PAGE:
The building’s position takes full advantage of its lofty location. Panoramic views make 13 of the 18 holes visible from either inside the clubhouse or from the surrounding terrace, as well as across to Port Phillip Bay – all views not previously seen as this part of the site was formerly covered in scrub. The clubhouse layout is entirely functional and separates the members’ lounge from the large but compartmentalised function rooms. The hotel reception forms one end of the main floor with the pro shop, bar and lounge at the other. Downstairs, the king rooms and suites feature a king-sized bed, large LCD television with pay-per-view movies, Wi-Fi access, a work desk and a balcony with views of the golf course. The king twin rooms are identical other than having two single beds.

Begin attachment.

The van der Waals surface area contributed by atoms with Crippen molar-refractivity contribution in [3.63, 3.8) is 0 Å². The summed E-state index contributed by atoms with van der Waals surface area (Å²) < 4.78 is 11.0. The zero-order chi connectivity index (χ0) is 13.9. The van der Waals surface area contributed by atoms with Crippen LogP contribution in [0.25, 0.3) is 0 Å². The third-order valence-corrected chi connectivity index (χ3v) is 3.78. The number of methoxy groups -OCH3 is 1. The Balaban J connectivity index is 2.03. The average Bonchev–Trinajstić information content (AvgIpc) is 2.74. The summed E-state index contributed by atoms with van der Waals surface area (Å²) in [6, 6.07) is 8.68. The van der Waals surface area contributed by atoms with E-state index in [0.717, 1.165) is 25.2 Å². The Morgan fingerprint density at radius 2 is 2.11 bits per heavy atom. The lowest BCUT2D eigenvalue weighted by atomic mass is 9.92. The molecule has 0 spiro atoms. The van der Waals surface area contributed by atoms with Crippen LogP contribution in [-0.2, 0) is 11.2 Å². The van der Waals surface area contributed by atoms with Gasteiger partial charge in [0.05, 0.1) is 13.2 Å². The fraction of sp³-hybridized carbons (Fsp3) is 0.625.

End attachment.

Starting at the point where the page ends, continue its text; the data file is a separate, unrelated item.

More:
A significant aspect of the new iteration is its enviable location. The former clubhouse was accessed from the northern side of the course, off the main road that leads into Portsea town. The site selected for the new clubhouse was atop the highest point of the land, which happened to be near the middle of the course. The club is now accessed from the southern side via an entrance road that cuts through the course between the old second green and third tee (now the 15th and 16th holes).

No other member-based golf club in Australia has gambled on a hotel like Portsea did, yet the club trusted its plan and won with a bold yet considered move more than a decade ago that yielded a high-quality, multi-dimensional facility. Today it’s not just the club’s members but golfers across the country who are reaping the benefits.